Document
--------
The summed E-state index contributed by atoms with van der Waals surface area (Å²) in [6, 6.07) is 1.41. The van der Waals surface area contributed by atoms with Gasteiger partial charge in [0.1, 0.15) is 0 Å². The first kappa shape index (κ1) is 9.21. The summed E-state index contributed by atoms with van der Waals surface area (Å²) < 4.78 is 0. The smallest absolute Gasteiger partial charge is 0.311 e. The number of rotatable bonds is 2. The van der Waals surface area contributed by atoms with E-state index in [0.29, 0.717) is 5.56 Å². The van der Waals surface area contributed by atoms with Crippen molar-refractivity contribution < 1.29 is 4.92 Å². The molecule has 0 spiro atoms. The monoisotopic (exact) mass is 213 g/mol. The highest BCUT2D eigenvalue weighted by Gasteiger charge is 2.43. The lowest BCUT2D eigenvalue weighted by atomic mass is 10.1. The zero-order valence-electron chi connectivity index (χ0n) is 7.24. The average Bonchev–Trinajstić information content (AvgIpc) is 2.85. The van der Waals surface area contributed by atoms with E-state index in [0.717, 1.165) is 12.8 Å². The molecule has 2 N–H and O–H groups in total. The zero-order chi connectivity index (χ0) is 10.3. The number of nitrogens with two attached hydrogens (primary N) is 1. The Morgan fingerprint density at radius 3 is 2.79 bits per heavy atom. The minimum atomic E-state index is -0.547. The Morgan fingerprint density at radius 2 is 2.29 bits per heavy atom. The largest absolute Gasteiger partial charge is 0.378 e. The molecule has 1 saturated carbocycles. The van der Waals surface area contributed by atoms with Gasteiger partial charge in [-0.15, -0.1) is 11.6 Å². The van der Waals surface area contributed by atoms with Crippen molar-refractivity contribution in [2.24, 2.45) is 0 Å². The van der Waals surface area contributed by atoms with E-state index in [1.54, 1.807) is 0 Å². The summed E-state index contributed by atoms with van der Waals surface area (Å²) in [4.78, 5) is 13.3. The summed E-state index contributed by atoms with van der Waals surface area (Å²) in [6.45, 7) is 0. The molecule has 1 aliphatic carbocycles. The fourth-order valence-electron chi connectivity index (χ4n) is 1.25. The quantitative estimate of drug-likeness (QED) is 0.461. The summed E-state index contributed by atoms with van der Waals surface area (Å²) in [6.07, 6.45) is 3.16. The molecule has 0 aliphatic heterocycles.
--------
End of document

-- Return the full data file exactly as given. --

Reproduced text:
The summed E-state index contributed by atoms with van der Waals surface area (Å²) in [6, 6.07) is 1.41. The van der Waals surface area contributed by atoms with Gasteiger partial charge in [0.1, 0.15) is 0 Å². The first kappa shape index (κ1) is 9.21. The summed E-state index contributed by atoms with van der Waals surface area (Å²) < 4.78 is 0. The smallest absolute Gasteiger partial charge is 0.311 e. The number of rotatable bonds is 2. The van der Waals surface area contributed by atoms with E-state index in [0.29, 0.717) is 5.56 Å². The van der Waals surface area contributed by atoms with Crippen molar-refractivity contribution < 1.29 is 4.92 Å². The molecule has 0 spiro atoms. The monoisotopic (exact) mass is 213 g/mol. The highest BCUT2D eigenvalue weighted by Gasteiger charge is 2.43. The lowest BCUT2D eigenvalue weighted by atomic mass is 10.1. The zero-order valence-electron chi connectivity index (χ0n) is 7.24. The average Bonchev–Trinajstić information content (AvgIpc) is 2.85. The van der Waals surface area contributed by atoms with E-state index in [0.717, 1.165) is 12.8 Å². The molecule has 2 N–H and O–H groups in total. The zero-order chi connectivity index (χ0) is 10.3. The number of nitrogens with two attached hydrogens (primary N) is 1. The Morgan fingerprint density at radius 3 is 2.79 bits per heavy atom. The minimum atomic E-state index is -0.547. The Morgan fingerprint density at radius 2 is 2.29 bits per heavy atom. The largest absolute Gasteiger partial charge is 0.378 e. The molecule has 1 saturated carbocycles. The van der Waals surface area contributed by atoms with Gasteiger partial charge in [-0.15, -0.1) is 11.6 Å². The van der Waals surface area contributed by atoms with Crippen molar-refractivity contribution in [2.24, 2.45) is 0 Å². The van der Waals surface area contributed by atoms with E-state index in [1.54, 1.807) is 0 Å². The summed E-state index contributed by atoms with van der Waals surface area (Å²) in [4.78, 5) is 13.3. The summed E-state index contributed by atoms with van der Waals surface area (Å²) in [6.45, 7) is 0. The molecule has 1 aliphatic carbocycles. The fourth-order valence-electron chi connectivity index (χ4n) is 1.25. The quantitative estimate of drug-likeness (QED) is 0.461. The summed E-state index contributed by atoms with van der Waals surface area (Å²) in [6.07, 6.45) is 3.16. The molecule has 0 aliphatic heterocycles.